Business Day (South Africa) | 15 April 2015
Barriers to SA markets a concern for US
by Simon Barber
WASHINGTON — The failure of the US and SA to achieve a free trade agreement in 2006 came to haunt them on Tuesday as their delegations gathered for consultations under the Trade and Investment Framework Agreement signed in 1999.
The urgency of the talks was highlighted by a call from US Vice-President Joseph Biden to Deputy President Cyril Ramaphosa in which the former "expressed concern about barriers to market access in SA for certain US products and urged SA to address these issues as soon as possible".
While headlines focused on US threats to exclude SA from the African Growth and Opportunity Act (Agoa) unless it opened its market to US frozen chicken portions, the office of the US Trade Representative released a report detailing an array of complaints from US companies about SA’s trade and investment policies.
The 2015 National Foreign Barriers report, the 30th in an annual series issued by the US Trade Representative’s office covering all major US export markets, did not appear to have been deliberately released to coincide with the current US-SA trade talks.
It did, however, highlight significant differences between the two countries, well beyond the chicken dispute, which is endangering an early, long-term renewal of Agoa for all beneficiaries ahead of its expiry in September.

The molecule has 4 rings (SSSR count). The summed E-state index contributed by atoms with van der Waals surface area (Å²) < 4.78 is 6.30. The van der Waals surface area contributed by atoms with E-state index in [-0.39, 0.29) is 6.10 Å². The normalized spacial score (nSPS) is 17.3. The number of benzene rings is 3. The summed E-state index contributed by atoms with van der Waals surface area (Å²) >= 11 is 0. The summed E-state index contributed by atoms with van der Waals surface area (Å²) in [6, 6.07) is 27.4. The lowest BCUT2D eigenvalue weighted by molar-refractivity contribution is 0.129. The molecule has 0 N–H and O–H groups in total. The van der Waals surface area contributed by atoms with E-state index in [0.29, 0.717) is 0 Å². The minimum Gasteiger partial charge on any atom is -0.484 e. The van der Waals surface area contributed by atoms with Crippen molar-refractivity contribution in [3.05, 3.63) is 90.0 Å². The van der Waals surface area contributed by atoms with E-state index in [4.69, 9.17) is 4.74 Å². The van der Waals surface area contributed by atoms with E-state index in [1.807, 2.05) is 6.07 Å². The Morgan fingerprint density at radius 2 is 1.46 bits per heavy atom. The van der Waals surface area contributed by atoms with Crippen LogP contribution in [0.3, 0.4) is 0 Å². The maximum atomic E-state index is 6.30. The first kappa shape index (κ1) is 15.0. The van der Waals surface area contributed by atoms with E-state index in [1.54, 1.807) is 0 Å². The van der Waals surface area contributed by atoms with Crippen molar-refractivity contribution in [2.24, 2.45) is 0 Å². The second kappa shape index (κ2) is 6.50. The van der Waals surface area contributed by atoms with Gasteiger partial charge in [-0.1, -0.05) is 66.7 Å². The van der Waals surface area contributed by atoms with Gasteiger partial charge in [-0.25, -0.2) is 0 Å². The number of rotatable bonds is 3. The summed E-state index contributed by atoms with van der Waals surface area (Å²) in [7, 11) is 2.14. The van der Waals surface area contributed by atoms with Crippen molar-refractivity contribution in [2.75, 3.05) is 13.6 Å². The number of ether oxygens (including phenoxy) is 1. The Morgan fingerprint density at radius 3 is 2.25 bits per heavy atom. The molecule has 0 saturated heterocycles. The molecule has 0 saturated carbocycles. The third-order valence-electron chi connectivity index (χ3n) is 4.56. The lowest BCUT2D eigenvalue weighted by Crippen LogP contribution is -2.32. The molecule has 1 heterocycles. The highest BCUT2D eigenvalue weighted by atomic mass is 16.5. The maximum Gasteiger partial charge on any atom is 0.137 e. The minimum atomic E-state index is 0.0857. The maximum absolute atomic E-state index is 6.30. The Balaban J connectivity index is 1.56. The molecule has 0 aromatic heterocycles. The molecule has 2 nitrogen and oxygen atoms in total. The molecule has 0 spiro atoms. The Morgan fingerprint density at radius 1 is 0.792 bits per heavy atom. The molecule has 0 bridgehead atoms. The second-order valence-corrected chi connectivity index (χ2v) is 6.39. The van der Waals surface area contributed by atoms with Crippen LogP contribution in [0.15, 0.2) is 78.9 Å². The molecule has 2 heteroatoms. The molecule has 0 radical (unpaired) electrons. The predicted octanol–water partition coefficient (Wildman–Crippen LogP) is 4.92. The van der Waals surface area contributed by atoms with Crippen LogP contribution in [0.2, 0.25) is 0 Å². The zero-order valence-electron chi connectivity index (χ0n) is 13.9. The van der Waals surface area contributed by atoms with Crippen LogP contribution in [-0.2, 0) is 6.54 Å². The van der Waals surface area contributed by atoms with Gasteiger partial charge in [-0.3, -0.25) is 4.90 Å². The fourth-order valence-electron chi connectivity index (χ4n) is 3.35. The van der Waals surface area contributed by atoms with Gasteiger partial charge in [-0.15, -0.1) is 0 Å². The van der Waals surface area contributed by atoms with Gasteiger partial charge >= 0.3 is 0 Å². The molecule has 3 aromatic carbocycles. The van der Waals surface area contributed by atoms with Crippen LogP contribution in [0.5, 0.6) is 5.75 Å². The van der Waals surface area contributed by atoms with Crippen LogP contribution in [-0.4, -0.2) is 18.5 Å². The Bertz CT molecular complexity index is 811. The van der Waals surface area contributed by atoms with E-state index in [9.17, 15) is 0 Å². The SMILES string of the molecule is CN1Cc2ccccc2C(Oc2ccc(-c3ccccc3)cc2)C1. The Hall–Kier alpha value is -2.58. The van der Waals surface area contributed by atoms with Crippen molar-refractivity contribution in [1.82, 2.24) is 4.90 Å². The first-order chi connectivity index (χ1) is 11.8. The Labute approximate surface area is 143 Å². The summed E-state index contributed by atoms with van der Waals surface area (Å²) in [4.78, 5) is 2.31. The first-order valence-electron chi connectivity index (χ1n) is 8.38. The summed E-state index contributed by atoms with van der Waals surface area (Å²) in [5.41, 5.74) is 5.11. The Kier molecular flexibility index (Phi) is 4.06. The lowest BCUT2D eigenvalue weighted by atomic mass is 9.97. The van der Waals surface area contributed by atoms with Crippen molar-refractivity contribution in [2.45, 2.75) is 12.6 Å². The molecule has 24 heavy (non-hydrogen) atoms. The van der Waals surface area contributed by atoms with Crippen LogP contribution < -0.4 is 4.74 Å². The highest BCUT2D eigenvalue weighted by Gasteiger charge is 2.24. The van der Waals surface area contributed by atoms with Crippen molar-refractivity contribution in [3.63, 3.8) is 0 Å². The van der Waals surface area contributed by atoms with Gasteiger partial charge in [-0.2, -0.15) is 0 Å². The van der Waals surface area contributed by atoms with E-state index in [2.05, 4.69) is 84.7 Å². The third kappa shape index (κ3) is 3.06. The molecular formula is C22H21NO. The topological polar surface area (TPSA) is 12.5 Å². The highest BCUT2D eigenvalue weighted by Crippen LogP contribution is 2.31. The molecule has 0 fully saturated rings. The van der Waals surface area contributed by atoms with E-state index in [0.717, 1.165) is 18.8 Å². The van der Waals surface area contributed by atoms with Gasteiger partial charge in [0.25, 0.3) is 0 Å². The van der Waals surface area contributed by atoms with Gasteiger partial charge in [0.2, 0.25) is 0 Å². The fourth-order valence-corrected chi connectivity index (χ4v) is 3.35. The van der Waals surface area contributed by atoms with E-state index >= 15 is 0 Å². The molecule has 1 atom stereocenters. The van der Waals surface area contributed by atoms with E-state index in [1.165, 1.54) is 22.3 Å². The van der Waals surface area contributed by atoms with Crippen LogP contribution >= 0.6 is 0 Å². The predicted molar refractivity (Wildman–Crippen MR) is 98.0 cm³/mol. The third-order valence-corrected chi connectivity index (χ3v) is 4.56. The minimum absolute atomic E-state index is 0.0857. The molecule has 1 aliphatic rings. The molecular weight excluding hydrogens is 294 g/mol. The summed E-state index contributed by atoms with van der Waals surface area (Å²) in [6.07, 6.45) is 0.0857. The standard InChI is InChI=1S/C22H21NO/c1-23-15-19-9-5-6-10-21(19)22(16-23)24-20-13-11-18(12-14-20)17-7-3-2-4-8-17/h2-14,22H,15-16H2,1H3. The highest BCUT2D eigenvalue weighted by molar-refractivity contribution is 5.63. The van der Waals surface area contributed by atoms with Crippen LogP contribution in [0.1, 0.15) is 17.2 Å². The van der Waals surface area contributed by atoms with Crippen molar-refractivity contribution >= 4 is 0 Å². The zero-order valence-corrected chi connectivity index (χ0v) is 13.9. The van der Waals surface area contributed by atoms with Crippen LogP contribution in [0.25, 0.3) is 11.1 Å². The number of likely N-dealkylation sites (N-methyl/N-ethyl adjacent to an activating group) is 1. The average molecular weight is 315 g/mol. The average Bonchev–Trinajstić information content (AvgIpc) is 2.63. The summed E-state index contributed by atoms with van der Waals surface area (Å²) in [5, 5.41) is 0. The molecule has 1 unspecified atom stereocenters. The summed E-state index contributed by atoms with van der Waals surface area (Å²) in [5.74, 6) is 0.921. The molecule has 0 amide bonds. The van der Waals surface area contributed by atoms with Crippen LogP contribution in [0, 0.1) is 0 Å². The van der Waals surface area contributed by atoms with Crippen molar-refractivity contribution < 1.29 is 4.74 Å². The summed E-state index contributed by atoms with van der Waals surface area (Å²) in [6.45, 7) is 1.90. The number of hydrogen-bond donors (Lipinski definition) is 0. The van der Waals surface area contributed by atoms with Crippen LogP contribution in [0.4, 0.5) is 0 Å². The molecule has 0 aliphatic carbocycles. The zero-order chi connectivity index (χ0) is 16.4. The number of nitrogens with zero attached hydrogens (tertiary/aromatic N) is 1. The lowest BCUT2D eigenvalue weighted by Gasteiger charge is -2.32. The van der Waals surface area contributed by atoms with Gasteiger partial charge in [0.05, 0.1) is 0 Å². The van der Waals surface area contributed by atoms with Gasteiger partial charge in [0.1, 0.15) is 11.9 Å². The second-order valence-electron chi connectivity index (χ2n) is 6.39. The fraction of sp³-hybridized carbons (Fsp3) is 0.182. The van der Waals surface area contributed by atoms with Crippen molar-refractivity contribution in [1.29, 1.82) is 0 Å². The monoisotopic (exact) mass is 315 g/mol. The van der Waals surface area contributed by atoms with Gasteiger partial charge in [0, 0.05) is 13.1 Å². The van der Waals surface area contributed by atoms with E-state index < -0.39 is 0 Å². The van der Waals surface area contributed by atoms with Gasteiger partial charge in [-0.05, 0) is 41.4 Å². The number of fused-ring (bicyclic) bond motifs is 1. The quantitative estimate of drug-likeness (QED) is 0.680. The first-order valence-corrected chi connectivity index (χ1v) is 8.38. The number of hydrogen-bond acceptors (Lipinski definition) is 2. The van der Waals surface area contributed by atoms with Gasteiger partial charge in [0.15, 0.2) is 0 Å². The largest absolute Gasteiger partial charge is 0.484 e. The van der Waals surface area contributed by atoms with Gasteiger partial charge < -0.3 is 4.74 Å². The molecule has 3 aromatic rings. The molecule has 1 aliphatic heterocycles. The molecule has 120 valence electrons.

The SA-European Union (EU) Trade and Development Co-operation Agreement (TDCA) has placed many US products at a disadvantage, including cosmetics, plastics, textiles, trucks and agricultural products and machinery, the report states.
The average South African tariff on EU imports covered by the TDCA is 4.5%, compared with 19.5% for the same US products. US competitiveness stands to be further eroded, both in SA and regionally, when the EU-Southern African Development Community (Sadc) economic partnership agreement goes into effect.
"The US consistently highlights concern about the tariff disparity in bilateral discussions with SA, since this disadvantage contrasts with the unilateral advantages the US offers South African imports under Agoa," says the report.
"South African authorities have emphasised that the only way to address this is through a free trade agreement, which they note was attempted unsuccessfully in the 2003-06 US-Sacu (Southern African Customs Union) FTA (free trade agreement) negotiations."
The EU-Sadc economic partnership agreement is also seen as damaging US exports because of SA’s accession to EU demands that it bar the use of certain "geographical indications" — place names used to describe products that do not come from those places. The US Trade Representative says this will have "a significant impact on US importers".
Both sides have blamed each other for the failure of the free trade agreement negotiations encouraged under Agoa as originally adopted in 2000.